Alongside the Russia challenge, the G7 will have to respond to China’s growing ambitions, CFR Senior Fellow Sheila A. Smith argues. Beijing’s repression of Uyghurs in the Xinjiang region and its crackdown in Hong Kong have drawn condemnation from G7 members, and its massive Belt and Road Initiative has prompted concerns about Beijing’s influence over developing countries. Brussels, Tokyo, and Washington have all shared grievances over Beijing’s state-led economic model and alleged unfair trading practices. China’s growing trade and defense ties with Russia have also caused concerns. But there are reportedly divisions within the group over how to respond to China, as some European countries are leery of jeopardizing commercial ties with the world’s second-largest economy. 

Fallout from the COVID-19 pandemic and the Russian invasion of Ukraine has created additional obstacles. In 2020, the sharp global economic contraction caused by the pandemic forced G7 governments to respond with massive stimulus measures. In many countries, economic recovery has been accompanied by record levels of inflation and food insecurity. Meanwhile, repeated nuclear threats by Putin, alongside an increasingly bellicose North Korea, have reinvigorated worries about nuclear weapons. Some experts fear that rapidly advancing artificial intelligence could raise the risk of nuclear conflict. At the 2023 summit, the bloc unveiled the “Hiroshima AI Process,” which seeks to develop a common framework for AI governance worldwide.

Are there alternatives to the G7?

In addition to its internal divisions, external dynamics have chipped away at the G7’s global influence, many analysts note. Some argue that the group lacks relevance without China and other emerging global powers. The bloc’s current priorities “risk failure” unless they garner support from other countries, wrote Laura von Daniels, Head of the Americas Research Division at the German Institute for International and Security Affairs, after the 2023 summit. Perhaps aware of this, G7 summits often include leaders from outside the bloc. Australia, Brazil, India, Indonesia, South Korea, and Vietnam all participated in 2023.

Many analysts believe that the power and prestige of the Group of Twenty (G20), a forum for finance ministers and central bank governors from nineteen of the world’s largest countries, the EU, and the African Union (AU), has surpassed that of the G7. Emerging powers including Brazil, China, India, Mexico, and South Africa all belong to the G20. Russia remains a member of the G20, despite calls by some G7 countries for its removal. The group’s member states (not including the AU or EU) represent about 78 percent of global GDP and three-fifths of the world’s population.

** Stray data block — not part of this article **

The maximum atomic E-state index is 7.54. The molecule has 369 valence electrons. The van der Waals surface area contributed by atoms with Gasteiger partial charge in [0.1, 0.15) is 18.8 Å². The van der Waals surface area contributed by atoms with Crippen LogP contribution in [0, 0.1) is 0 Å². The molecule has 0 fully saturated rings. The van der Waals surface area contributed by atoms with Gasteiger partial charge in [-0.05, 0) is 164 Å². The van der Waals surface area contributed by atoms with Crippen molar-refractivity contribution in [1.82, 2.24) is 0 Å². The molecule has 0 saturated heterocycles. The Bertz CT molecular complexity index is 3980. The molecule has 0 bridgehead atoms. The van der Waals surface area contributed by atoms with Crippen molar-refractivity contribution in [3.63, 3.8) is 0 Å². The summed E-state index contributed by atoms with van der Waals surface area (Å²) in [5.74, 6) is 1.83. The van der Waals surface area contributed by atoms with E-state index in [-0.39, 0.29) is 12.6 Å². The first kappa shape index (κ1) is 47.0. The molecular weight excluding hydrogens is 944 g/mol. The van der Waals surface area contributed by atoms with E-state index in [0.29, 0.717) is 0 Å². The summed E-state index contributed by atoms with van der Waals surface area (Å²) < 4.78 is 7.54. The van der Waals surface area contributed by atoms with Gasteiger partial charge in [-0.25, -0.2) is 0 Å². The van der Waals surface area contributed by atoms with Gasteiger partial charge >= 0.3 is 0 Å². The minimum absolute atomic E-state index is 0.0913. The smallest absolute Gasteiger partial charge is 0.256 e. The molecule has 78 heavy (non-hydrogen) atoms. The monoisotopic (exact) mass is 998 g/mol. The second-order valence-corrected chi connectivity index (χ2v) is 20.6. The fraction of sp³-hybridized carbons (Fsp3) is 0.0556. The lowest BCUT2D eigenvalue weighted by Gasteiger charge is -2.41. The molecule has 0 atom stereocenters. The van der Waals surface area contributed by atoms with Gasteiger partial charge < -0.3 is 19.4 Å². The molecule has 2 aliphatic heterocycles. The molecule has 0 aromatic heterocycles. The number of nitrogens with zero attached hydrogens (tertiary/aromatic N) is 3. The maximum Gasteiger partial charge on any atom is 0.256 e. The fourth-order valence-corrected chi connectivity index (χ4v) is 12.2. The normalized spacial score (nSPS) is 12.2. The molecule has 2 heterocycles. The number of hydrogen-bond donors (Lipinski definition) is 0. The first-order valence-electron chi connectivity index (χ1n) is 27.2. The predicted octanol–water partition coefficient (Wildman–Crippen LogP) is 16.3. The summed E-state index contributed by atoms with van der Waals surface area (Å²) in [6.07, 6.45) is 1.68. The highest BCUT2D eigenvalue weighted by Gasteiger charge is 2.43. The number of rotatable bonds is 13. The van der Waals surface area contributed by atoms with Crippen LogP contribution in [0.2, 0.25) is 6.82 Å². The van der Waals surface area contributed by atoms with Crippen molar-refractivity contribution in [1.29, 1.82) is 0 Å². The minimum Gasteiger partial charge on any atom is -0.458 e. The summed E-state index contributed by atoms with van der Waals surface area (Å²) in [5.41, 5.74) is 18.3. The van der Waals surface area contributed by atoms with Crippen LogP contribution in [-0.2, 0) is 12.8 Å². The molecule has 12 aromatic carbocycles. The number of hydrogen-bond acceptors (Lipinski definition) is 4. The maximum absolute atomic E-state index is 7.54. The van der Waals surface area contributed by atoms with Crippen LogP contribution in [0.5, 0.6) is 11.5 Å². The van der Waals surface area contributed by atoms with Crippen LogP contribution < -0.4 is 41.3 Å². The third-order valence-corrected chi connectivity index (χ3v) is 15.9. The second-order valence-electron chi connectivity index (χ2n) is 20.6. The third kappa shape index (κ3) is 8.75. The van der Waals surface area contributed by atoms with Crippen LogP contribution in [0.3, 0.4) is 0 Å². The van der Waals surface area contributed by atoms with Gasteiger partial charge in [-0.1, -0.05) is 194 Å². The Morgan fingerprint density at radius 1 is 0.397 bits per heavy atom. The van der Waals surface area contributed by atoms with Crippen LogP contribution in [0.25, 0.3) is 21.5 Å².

Many observers argue that the G20 was most effective during the 2007–08 global financial crisis. G20 leaders first met in Washington in 2008, after the fall of the investment bank Lehman Brothers. While such consensus has been harder to come by in the years since the crisis, G20 summits have been the occasion for setting ambitious goals. At the 2014 summit, hosted by Australia, leaders adopted a plan to boost their economies by a collective 2.1 percent by 2018, which they did not achieve. In Hangzhou, China, in 2016, President Barack Obama and Chinese President Xi Jinping used the summit to jointly announce their accession to the Paris Agreement.

There are also calls for new multilateral arrangements. Some experts previously endorsed an expansion of the G7 to include Australia, India, and South Korea, thereby forming a “D10” group of democracies. The Washington-based think tank Atlantic Council has held meetings of officials and analysts from those countries since 2014; however, there are growing concerns about India’s democracy. While president, Trump floated the idea of a Group of Eleven, comprising the D10 countries and Russia.